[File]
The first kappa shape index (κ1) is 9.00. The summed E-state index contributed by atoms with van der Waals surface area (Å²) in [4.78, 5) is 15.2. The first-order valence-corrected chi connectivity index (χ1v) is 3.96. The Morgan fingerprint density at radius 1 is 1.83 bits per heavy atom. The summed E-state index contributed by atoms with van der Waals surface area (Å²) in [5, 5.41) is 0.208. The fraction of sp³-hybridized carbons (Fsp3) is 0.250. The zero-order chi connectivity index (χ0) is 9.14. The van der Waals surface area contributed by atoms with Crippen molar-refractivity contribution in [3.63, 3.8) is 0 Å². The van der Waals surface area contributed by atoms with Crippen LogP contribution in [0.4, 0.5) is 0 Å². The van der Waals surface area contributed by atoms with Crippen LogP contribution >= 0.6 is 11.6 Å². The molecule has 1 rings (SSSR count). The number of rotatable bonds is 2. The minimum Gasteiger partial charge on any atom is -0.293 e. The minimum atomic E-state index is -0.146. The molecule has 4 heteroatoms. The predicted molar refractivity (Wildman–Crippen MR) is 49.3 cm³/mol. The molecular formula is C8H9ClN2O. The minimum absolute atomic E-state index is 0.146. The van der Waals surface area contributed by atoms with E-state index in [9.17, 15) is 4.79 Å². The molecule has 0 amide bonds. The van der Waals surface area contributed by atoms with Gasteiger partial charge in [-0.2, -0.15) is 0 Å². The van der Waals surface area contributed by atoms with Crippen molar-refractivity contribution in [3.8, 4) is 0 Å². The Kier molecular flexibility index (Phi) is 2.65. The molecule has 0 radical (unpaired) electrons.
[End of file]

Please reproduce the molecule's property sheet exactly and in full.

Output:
The first kappa shape index (κ1) is 9.00. The summed E-state index contributed by atoms with van der Waals surface area (Å²) in [4.78, 5) is 15.2. The first-order valence-corrected chi connectivity index (χ1v) is 3.96. The Morgan fingerprint density at radius 1 is 1.83 bits per heavy atom. The summed E-state index contributed by atoms with van der Waals surface area (Å²) in [5, 5.41) is 0.208. The fraction of sp³-hybridized carbons (Fsp3) is 0.250. The zero-order chi connectivity index (χ0) is 9.14. The van der Waals surface area contributed by atoms with Crippen molar-refractivity contribution in [3.63, 3.8) is 0 Å². The van der Waals surface area contributed by atoms with Crippen LogP contribution in [0.4, 0.5) is 0 Å². The van der Waals surface area contributed by atoms with Crippen LogP contribution >= 0.6 is 11.6 Å². The molecule has 1 rings (SSSR count). The number of rotatable bonds is 2. The minimum Gasteiger partial charge on any atom is -0.293 e. The minimum atomic E-state index is -0.146. The molecule has 4 heteroatoms. The predicted molar refractivity (Wildman–Crippen MR) is 49.3 cm³/mol. The molecular formula is C8H9ClN2O. The minimum absolute atomic E-state index is 0.146. The van der Waals surface area contributed by atoms with E-state index in [9.17, 15) is 4.79 Å². The molecule has 0 amide bonds. The van der Waals surface area contributed by atoms with Gasteiger partial charge in [-0.2, -0.15) is 0 Å². The van der Waals surface area contributed by atoms with Crippen molar-refractivity contribution in [3.8, 4) is 0 Å². The Kier molecular flexibility index (Phi) is 2.65. The molecule has 0 radical (unpaired) electrons.